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Ritsuko Kawabata with Goro Ihara
Ritsuko brought tears to the audience reading 
about Tokyo in 1945.

 


PRESS RELEASE 25 Sept 2001


18 famous Chinese poets who we have invited to the XXI World Congress of Poets, Sydney 7th - 11th October have been refused visas to come to Australia.

We were made aware a day ago that visas had been refused to all 18 of the poets we have invited to come to the first time this Congress has been held in the southern hemisphere.

The poets include academics, editors of literary magazines and other well known poets from China and Inner Mongolia.

Some are supported by their government to come here.  All have already paid their registration fees.  They were selected by the Australian Chinese Writer's Association and we invited them here to read their poetry, meet other poets and give papers at the Congress.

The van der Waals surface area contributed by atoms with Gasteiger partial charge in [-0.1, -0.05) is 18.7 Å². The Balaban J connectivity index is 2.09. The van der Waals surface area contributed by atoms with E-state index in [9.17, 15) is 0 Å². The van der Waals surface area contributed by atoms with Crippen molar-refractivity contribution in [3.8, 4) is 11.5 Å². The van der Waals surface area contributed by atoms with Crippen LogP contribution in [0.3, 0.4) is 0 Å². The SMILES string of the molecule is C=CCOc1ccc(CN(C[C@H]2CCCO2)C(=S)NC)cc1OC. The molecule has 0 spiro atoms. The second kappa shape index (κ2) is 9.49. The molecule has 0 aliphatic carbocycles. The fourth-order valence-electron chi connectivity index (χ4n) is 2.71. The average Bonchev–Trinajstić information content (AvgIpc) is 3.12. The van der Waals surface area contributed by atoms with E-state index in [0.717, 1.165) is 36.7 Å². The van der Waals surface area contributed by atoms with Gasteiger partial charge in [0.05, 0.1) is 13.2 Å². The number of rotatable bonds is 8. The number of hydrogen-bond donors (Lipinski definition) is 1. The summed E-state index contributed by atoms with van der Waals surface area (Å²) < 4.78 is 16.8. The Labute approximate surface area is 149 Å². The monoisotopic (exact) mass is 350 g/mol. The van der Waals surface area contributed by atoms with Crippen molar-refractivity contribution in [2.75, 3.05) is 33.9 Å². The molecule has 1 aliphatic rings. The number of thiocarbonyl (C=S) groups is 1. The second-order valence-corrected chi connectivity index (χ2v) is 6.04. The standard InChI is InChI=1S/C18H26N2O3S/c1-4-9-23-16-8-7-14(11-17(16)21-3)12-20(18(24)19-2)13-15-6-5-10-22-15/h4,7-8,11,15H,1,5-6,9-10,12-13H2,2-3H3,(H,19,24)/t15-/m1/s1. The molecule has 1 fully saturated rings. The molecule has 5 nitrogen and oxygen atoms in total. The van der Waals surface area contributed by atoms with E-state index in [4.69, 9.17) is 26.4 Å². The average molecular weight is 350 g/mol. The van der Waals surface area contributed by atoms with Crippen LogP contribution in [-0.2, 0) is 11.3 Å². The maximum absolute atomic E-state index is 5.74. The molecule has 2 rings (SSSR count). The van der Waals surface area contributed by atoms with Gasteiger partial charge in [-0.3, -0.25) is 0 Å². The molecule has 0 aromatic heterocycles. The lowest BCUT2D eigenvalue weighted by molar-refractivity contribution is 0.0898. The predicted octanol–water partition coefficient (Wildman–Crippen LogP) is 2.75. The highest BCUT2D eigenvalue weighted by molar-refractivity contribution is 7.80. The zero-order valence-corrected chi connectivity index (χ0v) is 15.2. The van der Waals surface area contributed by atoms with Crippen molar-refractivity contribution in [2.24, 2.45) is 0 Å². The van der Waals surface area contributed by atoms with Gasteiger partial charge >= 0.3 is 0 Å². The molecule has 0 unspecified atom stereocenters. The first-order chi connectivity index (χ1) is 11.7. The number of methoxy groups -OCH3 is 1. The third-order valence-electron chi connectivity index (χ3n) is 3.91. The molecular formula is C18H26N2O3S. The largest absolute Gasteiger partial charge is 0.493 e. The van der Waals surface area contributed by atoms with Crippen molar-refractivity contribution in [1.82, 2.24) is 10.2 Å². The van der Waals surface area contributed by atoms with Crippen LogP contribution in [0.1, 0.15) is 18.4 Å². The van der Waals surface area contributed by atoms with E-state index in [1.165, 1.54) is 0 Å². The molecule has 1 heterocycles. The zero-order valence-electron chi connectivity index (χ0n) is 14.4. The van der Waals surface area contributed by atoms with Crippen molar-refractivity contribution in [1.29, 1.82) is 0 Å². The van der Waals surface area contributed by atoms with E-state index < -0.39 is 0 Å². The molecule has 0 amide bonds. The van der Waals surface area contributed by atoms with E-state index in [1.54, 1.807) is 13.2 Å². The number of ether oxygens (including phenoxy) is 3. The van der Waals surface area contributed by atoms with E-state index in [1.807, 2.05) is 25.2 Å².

The main theme of the Congress is "Poetry for World Peace in the New Millennium" - a particularly relevant theme.

The Congress Committee  is extremely upset at the refusal, as these poets are a vital part of our Congress.  No reason can be given due to privacy laws, officials in Canberra and at the Embassy in Beijing advised me when I phoned yesterday and today.  Applicants could re-apply they said, but the
embassy will be closed for seven days from 1st October for the public holiday of the Moon festival in China.

How does one suddenly reapply in the next two days from Sichuan, Shanghai, Nanning or Inner Mongolia?  Why should all 18 be refused?

There are thirteen different cultural origins represented on the Congress organising committee, including Chinese, and it is supported by a number of Australian writers' organisations and Writers' Centres. The Congress was
first held in 1969. Two hundred poets are expected to attend the Congress which will be held at the Landmark Parkroyal Hotel, Potts Point.